At this point, Pacheco announced that he had been informed of the technical issues with the livestream, so he called a brief adjournment to give staff a chance to “reboot the system.”

Agenda Item #28 After reconvening, Clerk Seidel introduced items pulled from the consent agenda. Brandau had pulled item #28, a proclamation declaring May 2022 as Asian-American and Pacific Islander Heritage Month. Brandau remarked that the item arrived too late to be treated as a “ceremonial” matter, then he said that “June” was the month for this recognition, but in fact it is May nationally. Brandau introduced Gail Gaston from the Fresno County Women’s Commission, who in turn introduced Fresno Unified School Board trustee Valerie Davis. Davis said that about one-third of the students in the school district were ethnic Asian. Her own father, she said, was Hawaiian-Filipino, and her family reunions in Maui draw several hundred. To “honor, support, and respect elders” is traditional in her ethnic culture. No meal begins before the oldest family member is at the table, she said. Gaston then introduced Nancy Meza, also a commissioner. Meza was asked by Brandau which supervisor appointed her to the Women’s Commission, to which she replied “you did,” to laughter. Pacheco said semi-jocularly that normally when Brandau pulls an item from the consent agenda, “it’s to lodge a ‘no’ vote, not promote it;” he did manage to promote his own commission appointments in this case. “Congratulations; that’s a first,” Pacheco added.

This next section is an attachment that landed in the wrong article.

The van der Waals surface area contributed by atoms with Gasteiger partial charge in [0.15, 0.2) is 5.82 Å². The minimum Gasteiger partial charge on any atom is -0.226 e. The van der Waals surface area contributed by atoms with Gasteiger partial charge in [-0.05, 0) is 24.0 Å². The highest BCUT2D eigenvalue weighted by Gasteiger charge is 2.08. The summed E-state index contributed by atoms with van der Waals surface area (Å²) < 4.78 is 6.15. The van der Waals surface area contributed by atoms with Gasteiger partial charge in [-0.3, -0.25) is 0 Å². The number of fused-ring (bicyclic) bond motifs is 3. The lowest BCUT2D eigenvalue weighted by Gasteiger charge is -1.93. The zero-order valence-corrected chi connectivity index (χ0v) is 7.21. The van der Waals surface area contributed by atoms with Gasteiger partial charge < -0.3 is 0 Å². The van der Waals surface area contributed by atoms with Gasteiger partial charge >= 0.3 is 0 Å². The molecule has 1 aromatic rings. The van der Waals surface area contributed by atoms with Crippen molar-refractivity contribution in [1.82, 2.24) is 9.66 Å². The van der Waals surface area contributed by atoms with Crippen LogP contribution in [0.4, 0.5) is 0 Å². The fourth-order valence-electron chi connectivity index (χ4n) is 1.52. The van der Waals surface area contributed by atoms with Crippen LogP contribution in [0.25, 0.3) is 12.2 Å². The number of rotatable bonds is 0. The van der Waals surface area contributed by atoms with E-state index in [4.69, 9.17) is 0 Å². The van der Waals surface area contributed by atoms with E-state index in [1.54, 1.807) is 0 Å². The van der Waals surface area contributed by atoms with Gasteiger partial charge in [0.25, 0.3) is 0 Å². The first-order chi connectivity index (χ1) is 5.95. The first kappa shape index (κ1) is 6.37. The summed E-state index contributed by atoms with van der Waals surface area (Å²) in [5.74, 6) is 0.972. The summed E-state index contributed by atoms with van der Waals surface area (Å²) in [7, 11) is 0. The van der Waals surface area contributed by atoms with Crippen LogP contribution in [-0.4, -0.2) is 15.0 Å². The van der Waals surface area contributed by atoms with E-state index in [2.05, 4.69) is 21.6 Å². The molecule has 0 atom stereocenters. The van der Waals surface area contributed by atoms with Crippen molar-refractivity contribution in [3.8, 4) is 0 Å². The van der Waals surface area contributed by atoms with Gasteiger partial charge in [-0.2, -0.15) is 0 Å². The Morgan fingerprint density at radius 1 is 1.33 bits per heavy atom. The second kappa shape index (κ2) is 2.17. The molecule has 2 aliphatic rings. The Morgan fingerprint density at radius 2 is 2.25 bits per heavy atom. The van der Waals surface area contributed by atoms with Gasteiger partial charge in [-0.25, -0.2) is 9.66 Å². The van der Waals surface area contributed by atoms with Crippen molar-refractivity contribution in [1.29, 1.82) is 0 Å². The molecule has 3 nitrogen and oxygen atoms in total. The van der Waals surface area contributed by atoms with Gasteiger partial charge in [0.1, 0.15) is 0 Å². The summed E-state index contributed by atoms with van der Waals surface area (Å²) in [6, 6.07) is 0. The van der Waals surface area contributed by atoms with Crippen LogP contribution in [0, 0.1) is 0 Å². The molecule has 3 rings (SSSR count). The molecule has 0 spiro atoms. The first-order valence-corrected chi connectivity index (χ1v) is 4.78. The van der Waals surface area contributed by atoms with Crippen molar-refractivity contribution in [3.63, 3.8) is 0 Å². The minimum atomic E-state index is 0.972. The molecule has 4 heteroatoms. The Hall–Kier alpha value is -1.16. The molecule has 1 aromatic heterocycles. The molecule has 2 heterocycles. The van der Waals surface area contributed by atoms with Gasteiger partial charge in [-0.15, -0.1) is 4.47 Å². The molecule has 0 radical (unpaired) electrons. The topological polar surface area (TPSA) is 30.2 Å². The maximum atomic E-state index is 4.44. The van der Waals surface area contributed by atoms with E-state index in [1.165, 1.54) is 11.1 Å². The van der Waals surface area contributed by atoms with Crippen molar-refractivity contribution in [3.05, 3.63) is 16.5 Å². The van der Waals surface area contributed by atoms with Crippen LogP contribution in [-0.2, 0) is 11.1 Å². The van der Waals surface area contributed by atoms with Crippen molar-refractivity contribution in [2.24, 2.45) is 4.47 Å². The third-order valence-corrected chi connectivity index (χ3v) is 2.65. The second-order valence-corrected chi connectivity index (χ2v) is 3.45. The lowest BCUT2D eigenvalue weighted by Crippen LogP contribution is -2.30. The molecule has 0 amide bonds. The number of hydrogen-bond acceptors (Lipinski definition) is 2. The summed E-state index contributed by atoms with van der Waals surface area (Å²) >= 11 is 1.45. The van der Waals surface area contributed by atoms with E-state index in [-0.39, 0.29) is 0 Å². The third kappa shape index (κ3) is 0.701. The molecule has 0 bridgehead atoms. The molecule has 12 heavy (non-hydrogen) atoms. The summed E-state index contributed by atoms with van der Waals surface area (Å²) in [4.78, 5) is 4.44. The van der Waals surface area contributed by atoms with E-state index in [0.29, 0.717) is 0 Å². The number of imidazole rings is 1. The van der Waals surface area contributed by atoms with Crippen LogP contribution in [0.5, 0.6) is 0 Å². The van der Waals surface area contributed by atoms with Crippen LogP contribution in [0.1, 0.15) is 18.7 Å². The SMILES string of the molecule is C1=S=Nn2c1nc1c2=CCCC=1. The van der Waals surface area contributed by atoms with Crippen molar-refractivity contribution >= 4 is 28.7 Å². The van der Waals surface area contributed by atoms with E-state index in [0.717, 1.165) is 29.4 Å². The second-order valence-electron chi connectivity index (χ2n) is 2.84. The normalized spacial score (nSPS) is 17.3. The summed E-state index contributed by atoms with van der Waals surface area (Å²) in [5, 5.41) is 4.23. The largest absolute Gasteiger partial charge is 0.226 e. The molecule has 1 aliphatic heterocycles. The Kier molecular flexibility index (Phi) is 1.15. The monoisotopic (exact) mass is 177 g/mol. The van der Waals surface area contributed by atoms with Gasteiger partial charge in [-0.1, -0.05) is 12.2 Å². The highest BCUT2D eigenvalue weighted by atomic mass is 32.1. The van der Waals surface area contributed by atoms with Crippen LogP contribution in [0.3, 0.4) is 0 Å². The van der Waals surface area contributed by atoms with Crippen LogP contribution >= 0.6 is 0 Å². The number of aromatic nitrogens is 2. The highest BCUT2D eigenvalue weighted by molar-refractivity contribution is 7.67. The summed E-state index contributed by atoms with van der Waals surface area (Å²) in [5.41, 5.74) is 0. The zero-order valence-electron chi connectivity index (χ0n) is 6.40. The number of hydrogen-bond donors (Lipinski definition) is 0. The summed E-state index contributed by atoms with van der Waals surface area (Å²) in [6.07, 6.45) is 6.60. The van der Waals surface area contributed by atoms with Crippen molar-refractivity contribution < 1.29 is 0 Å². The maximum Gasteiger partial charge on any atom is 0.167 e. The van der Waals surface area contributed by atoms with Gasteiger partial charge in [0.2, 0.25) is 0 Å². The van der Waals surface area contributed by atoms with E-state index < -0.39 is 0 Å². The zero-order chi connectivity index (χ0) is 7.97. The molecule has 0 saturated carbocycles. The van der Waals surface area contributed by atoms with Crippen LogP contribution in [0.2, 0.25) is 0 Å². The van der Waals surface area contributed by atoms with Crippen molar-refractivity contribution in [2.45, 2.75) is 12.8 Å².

Agenda Item #8 Amendment to delete five vacant positions and add 32 positions to the Department of Child Support Services, effective June 13, 2022. Kari Gilbert, Director of Child Support Services was present to say that the California state government has added $4,000,000 to her department’s annual budget, hence the request to delete five vacant positions and add 32. Magsig asks if the funding would be ongoing. Gilbert replied yes, they are adding it to the ongoing budget “but it’s the state, so . . .” by which her meaning was unclear. Passed 5-0.

Agenda Item #9 A first hearing to amend the Master Schedule of Fees, Charges, and Recovered Costs, Section 4300 – Information Technology Services. Increases in fees and rates for software services are due to several factors, including salary and benefit increases, and increased software-licensing costs. Robert Bash, Director of Internal Services/Chief Information Officer was present to introduce the matter, which is reviewed annually. “This is simply to cover costs?” asked Pacheco, which Bash affirmed. Passed 5-0. A second hearing is set for June 21, 2022.